Marsden Lane follows another ancient trackway which linked Marsden with Halifax and beyond. The old track roughly followed the present Marsden Lane until it was interrupted by the building of the railway.
The original road, shown in this photograph, ran up the hillside towards Slaithwaite Hall and so on towards Stainland and Halifax.
Travellers on this road were catered for by an inn at Smithy Holme called the Shoulder of Mutton and bearing a 1739 date stone with the initials WH LH indicating that William Houlroyd (the original spelling of William’s surname) built the property which exists today although the name Smithy Holme was first recorded in 1670. Holroyds continued to live at Smithy Holme until at least 1900 but were recorded as being farmers.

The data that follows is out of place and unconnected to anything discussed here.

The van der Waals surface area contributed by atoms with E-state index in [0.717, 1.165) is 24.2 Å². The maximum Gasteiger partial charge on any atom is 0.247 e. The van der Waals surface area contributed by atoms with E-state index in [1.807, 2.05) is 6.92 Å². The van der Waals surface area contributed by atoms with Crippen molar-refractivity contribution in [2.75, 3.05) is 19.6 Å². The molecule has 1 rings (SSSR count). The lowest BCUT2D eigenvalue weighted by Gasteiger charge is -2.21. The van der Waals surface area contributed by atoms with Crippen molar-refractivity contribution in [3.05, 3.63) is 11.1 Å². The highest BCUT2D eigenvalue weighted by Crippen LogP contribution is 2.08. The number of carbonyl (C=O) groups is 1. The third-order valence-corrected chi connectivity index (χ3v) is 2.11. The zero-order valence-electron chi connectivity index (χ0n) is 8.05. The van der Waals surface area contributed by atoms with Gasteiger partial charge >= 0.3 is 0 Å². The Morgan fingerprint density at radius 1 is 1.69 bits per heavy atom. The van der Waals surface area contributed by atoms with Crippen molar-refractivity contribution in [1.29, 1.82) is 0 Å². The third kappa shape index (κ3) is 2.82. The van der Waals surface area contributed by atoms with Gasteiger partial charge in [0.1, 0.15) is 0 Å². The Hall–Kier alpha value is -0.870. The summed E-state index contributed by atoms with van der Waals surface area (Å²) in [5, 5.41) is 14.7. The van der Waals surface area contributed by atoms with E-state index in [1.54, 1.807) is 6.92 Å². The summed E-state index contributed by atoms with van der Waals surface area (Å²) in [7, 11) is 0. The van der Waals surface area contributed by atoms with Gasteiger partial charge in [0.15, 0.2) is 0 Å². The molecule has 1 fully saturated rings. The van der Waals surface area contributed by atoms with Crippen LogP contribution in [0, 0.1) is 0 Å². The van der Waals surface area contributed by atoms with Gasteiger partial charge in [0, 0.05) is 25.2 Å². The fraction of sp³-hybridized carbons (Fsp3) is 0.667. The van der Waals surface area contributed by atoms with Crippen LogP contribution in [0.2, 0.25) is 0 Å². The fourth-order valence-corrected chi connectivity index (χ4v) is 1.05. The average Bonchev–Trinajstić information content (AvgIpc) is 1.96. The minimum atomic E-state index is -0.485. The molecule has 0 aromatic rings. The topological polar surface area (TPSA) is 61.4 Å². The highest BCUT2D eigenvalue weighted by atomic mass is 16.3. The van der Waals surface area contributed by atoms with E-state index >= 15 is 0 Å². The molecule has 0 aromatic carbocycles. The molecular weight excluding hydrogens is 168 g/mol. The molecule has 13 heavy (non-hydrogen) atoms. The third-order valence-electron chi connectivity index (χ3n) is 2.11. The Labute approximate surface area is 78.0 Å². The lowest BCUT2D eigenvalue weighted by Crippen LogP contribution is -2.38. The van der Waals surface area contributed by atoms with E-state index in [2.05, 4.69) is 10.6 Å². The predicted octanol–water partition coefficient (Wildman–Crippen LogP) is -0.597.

In 1785 Joseph Holroyd the elder “clothier and farmer of Grange House, Smithy Holme” had brewing vessels and one barrel listed in his inventory of assets attached to his will and Joseph Holroyd, “keeper if the Shoulder of Mutton at Smithy Holme” listed brewing vessels in his 1836 will. The inn closed for business around 1845.
Marsden Lane entered the village centre via what we now call Warehouse Hill and, before Snail Horn Bridge was built in 1798, access to Argyle Street and Towngate was by wading across the river at a place called Cocklip which is most probably a dialect spelling of Cock Leap.
Waters Road and Station Road did not exist until the mid 1800s and consequently the stone bed of the River Colne provided the only access to Eastergate. It was entered onto at The Green and provided a ‘watercourse’ road as far as Hey Green where the existing pathway leads to the packhorse bridge at Eastergate.